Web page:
Peter BlakeKing of Pop

Extraordinary vision, a collector’s eye, an innate sense of colour and composition, and oh yeah, the cover of one of the world’s most iconic albums all add up to make Peter Blake the legendary artist he is today.

 

SOMETIMES Peter Blake feels his name has morphed into “Peter Blake, famous for creating the sleeve of the Beatles’ album Sgt Pepper’s Lonely Hearts Club Band”. For that, sighs the Peter Pan of Pop Art, is how he’s always labelled.

The distinguished painter of stars and targets, Marilyns and Elvises, compiler of pop culture and creator of collages is actually Sir Peter Blake CBE and it’s more than 40 years since Sgt Pepper taught the band to play. Meanwhile, Blake has gone on making vibrant new work, some of which he brings to Edinburgh this summer.

Nonetheless, he remains the godfather of British Pop Art, for not only was he friends with the Beatles but he smoked and drank — he never did drugs — with everyone from the Stones to The Who and Eric Clapton. His entry in Who’s Who nowadays, though, has the coda, “Staying ahead of the avant-garde”.

He was 77 years old in June, and his avuncular beard may have turned white, but he’s still streets — or even piazzas – ahead, with shows such as his Venice Suite running at Edinburgh Printmakers until August 29.

The exhibition includes 20 new screenprints inspired by the mysterious city, misty-hued collages culled from postcards, old photographs, engravings, pictures from second-hand books and details from Old Masters, as well as illustrations from vintage children’s literature. So it’s a sort of magical history tour around the City of Light.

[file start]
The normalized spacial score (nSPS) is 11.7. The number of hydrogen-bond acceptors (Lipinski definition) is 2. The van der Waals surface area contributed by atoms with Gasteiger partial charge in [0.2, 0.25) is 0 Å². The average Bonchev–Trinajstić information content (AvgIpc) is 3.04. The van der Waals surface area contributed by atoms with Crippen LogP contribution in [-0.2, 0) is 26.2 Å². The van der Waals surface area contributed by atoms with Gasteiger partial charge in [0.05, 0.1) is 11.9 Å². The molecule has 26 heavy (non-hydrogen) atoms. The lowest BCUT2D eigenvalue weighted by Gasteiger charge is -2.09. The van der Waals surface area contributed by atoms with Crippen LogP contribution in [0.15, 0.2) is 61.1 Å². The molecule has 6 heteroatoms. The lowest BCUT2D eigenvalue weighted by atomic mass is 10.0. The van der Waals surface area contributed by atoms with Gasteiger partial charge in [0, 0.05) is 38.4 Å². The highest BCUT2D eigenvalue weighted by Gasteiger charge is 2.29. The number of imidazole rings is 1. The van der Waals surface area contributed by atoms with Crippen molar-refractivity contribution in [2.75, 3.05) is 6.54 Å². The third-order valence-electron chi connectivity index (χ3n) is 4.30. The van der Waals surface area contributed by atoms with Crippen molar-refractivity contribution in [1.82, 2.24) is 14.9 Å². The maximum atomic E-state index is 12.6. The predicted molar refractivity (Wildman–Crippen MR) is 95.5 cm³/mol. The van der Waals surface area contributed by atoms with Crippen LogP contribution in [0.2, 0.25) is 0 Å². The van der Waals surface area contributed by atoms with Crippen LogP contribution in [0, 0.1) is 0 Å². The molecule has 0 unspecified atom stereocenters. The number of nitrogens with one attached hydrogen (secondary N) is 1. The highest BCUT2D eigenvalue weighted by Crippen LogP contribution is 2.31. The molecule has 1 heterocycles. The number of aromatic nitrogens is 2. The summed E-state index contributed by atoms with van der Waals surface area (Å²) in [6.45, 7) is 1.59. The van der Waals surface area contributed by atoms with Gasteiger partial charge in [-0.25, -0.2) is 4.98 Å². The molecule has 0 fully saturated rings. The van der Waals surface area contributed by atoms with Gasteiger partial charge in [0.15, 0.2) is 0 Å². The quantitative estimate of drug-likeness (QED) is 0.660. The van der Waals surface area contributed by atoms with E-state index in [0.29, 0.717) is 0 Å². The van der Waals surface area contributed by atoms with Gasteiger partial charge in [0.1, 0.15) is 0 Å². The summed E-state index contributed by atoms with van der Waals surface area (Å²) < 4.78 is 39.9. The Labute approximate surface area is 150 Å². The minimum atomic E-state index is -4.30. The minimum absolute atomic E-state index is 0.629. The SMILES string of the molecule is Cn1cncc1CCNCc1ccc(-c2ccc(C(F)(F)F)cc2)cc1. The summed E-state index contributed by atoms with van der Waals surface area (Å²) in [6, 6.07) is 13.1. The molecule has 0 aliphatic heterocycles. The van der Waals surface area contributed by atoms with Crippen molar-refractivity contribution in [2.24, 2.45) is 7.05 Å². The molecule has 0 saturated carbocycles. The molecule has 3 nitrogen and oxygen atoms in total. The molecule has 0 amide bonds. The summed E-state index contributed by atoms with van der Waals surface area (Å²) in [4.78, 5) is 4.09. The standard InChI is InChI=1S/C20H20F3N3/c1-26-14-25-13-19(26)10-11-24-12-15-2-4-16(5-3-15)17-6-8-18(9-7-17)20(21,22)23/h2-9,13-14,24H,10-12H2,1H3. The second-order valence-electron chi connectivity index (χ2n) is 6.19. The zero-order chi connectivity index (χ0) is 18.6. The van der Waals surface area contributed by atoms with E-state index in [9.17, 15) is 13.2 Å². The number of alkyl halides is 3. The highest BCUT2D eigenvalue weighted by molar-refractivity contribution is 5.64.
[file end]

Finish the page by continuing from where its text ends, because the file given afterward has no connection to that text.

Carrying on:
With his second wife, Chrissy, Blake went to Venice two years ago “to support Tracey [Emin] at the Biennale”. He’s close friends with all the Young British Artists but adores Emin and Damien Hirst since they remind him of himself at their age.

“I remember the older painters who helped me when I was young; I try to pass on that kindness. I think many artists like Damien and Tracey have been misjudged, so we wanted to be there for her when she was representing Britain at the Biennale.

“The last time I’d been to Venice was 1957, so it wasn’t as if I was a Venice-ophile. In fact, I’d forgotten how sinister the city can sometimes appear, how silent the gondolas can be gliding along a dark canal, and how it exudes an air of…” he searches for the word. Melancholia? “That’s it exactly!”

Exploring the city for eccentric found objects — his West London home and studio are bursting at the seams with his eclectic collections — he discovered an old set of postcards. “It was one those concertina packs that opens out and that was the starting point for this series. I used some of the original cards, others I photocopied to make the collages, which are rather macabre because that’s what Venice is like to me.

“I’d also just been awarded an artist’s medal by Cafe Forni in the city, so I felt I wanted to make a portfolio of work for them, too. It’s an ongoing project — I’ve made 20 screenprints of Paris, which I exhibit there in October. There’ll be a set on London, another on New York.”

Edinburgh? “Well, it is a world tour,” Blake replies.

Peter Blake – Venice  Edinburgh Printmakers 18 July – 29 August 10.00am – 6.00pm Free 0131 557 2479

If you like this try Veil of Tears at DeadMansClick Gallery, 1-31 August

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